This is a guest post from Mike Young, who runs The Secure Student, a program that teaches high school students how to manage their money.
In high school, I had a small allowance from my parents every week. When I spent my allowance on gas, food, whatever — that was it. I had to wait until next week before I saw another dime. I remember having to really think about what I spent my money on, and to plan ahead for expenses such as gas and entertainment. It seemed easy: â€œI’ve got to make this money last until next Monday.â€
When I graduated from high school, I had a full baseball scholarship and was receiving money for living expenses. Meanwhile, my allowance from my parents increased. I was also able to find part-time work that kicked in extra money. It seemed as though the next step was natural: I bought a new car.
That’s where things began to get foggy for me. Somewhere between $50 per week and several hundred, I lost track of what was actually coming in and going out. I figured that since my income had quadrupled, there wasn’t any need to watch every penny. Big mistake!
The next thing I knew, I was 22, over $8,000 in credit card debt, and had ruined my credit score. In hindsight, the car I bought was too expensive for me at the time, and those credit cards that were so easy to get, weren’t suppose to be used to buy dinner for my friends. Lifestyle inflation had caught up to me. My lifestyle had surpassed my income.
I took a step back. When I finished school, I found a job that paid me over $50,000 per year. I vowed to pay back every penny of debt — and I did. With the help of an FHA loan and improved credit scores, I bought my first home.
Then things got tricky again. My income went up dramatically — to over $250,000 per year! Apparently, I hadn’t learned my lesson. I bought a newer bigger house, bought a new car, and started my own business. Big mistake!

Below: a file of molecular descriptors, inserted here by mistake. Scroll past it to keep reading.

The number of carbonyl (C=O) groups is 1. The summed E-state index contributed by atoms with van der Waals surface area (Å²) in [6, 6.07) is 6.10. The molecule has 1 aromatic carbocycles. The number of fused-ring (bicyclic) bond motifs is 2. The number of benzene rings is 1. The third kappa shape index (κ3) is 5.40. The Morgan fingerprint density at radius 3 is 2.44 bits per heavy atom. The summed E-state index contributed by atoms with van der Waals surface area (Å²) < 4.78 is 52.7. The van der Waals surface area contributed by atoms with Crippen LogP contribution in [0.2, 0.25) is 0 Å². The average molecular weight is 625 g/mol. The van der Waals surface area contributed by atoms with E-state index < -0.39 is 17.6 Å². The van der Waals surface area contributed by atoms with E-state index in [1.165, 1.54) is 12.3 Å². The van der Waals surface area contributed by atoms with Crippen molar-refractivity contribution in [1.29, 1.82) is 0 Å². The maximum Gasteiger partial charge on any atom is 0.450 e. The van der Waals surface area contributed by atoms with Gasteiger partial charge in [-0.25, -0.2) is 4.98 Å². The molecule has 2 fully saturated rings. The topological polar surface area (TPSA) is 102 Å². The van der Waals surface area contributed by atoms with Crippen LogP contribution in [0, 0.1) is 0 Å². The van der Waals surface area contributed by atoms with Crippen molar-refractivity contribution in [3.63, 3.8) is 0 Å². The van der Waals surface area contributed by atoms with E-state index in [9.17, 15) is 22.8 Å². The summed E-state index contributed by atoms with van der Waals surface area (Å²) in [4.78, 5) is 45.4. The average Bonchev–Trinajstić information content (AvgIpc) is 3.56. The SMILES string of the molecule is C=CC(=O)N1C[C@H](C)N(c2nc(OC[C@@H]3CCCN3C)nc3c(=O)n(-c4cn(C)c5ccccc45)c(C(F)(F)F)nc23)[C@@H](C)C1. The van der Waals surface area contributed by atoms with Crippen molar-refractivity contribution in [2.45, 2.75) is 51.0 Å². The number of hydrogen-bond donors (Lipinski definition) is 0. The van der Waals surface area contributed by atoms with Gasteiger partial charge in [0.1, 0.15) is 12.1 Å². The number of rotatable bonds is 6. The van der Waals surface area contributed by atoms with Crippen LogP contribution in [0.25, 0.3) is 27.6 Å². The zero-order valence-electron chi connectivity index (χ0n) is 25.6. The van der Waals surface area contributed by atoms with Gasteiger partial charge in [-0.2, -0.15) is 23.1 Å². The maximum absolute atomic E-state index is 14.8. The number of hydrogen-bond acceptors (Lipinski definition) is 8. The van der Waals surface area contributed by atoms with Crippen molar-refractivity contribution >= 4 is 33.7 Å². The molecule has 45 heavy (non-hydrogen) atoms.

Before I knew it, I was 30 years old and lifestyle inflation had caught up with me once again. I was in debt, the house and car had eaten away all of my savings, and my income fell to around $100,000 per year. I’m sure you’ll agree that $100,000 is a lot of money, but can you believe it? I was still falling deeper into debt every month.
It was at this time that I began to read every financial book I could get my hands on. Both Financial Peace and Your Money or Your Life had a huge impact on me. I realized that unless I determined my â€œenoughâ€ number and became content with the Stuff I had, I would always battle lifestyle inflation.
Lifestyle inflation affects most of us, especially young adults. That’s one reason I started The Secure Student Program, which teaches high school students how credit and money work, in the hopes that early financial literacy will help them avoid some of the mistakes I made while â€œgrowing upâ€ financially.
Today, at 35, I feel like I’ve finally defeated lifestyle inflation. My wife and I track our expenses regardless of income, and we budget and save on a regular basis. We also have a financial plan for each year and each quarter to measure how well we’re doing. We focus on financial progress and not perfection, which helps us to not feel stressed if things don’t go as planned. We’ve finally found a system that works for our family, and that’s the most important part of financial planning.
Photo by Sister72.